© 2024 | Jefferson Public Radio
Southern Oregon University
1250 Siskiyou Blvd.
Ashland, OR 97520
541.552.6301 | 800.782.6191
Listen | Discover | Engage a service of Southern Oregon University
Play Live Radio
Next Up:
0:00 0:00
Available On Air Stations

A Death In A Texas Jail Stirs Suspicion


Texas authorities are trying to keep from being overwhelmed by suspicion on social media. It's suspicion about the death of Sandra Bland. Officials say the 28-year-old African-American woman committed suicide while in jail a week ago, Monday. Her family rejects that explanation, saying the woman from Illinois was looking forward to starting a new job. Now authorities are trying to keep ahead of the doubts, as NPR's Martin Kaste reports.

MARTIN KASTE, BYLINE: Yesterday afternoon, the Waller County Sheriff's Office doubled down on its assertion that Sandra Bland hanged herself in her cell.


CAPTAIN BRIAN CANTRELL: I want to make clear that the death of Ms. Bland was a tragic incident, not one of criminal intent or a criminal act.

KASTE: That's Captain Brian Cantrell as he gave the media several hours' worth of surveillance video from the jail. He says it shows that no one entered her cell to harm her. But even if Bland did commit suicide, her family still wonders why she was jailed to begin with. She was pulled over for not signaling a lane change and she was accused of assaulting the officer during the stop. Jamal Bryant is an activist who says he's working with the family and their attorney, and he says the dash cam video of the traffic stop does not show Sandra Bland striking the officer. He says the trooper seemed to be irritated at her for a different reason.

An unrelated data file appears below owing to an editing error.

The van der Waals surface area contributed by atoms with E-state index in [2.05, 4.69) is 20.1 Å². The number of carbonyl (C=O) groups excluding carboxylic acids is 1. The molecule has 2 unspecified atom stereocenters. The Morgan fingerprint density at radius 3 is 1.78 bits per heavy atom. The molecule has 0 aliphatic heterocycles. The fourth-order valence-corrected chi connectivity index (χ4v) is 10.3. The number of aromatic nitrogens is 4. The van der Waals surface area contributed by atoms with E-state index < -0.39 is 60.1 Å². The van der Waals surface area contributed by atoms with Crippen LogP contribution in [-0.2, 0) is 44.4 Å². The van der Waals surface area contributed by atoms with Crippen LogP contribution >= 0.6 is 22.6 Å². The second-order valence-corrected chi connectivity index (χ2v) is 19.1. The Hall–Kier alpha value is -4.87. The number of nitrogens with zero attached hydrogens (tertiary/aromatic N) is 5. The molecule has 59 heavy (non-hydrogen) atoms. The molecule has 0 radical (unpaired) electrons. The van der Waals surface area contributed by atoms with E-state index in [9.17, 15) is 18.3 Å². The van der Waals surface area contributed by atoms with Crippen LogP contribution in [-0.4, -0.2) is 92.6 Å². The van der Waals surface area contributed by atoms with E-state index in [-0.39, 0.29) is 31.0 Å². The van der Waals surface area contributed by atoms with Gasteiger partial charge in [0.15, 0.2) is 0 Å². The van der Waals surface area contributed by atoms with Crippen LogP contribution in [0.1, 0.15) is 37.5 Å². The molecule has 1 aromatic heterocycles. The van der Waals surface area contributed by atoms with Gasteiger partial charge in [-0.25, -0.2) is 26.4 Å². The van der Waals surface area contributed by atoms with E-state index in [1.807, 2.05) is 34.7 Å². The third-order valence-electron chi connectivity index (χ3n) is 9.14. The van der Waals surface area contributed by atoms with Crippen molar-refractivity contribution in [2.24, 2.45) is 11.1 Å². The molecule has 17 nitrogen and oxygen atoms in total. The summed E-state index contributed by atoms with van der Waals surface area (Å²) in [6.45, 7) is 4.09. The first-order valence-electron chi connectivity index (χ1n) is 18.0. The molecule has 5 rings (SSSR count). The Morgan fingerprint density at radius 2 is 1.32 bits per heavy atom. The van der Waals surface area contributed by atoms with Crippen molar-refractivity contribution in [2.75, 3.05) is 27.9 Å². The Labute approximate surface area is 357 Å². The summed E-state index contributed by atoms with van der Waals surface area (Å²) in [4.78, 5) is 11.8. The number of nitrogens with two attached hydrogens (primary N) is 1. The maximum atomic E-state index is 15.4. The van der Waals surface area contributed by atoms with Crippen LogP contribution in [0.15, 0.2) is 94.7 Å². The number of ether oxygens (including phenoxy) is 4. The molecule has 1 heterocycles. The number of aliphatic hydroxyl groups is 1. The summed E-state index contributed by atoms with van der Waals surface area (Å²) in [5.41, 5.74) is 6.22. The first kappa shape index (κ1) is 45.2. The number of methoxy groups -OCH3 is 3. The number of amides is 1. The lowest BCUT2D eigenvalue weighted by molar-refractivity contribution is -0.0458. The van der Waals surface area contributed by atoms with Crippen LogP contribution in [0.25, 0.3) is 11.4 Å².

JAMAL BRYANT: The conversation begins about her smoking in the car and the officer's saying she need to put that cigarette out. And she then protests she has the right to smoke a cigarette in her own car.

KASTE: Waller County's criminal district attorney has also seen that video, and yesterday, Elton Mathis described it this way.


ELTON MATHIS: Sandra Bland was very combatant. It was not a model traffic stop, and it was not a model person that was stopped on a traffic stop.

KASTE: He said the public can reach its own judgment about the behaviors on display in that dash cam video when it's released today. Martin Kaste, NPR News. Transcript provided by NPR, Copyright NPR.

Martin Kaste
Martin Kaste is a correspondent on NPR's National Desk. He covers law enforcement and privacy. He has been focused on police and use of force since before the 2014 protests in Ferguson, and that coverage led to the creation of NPR's Criminal Justice Collaborative.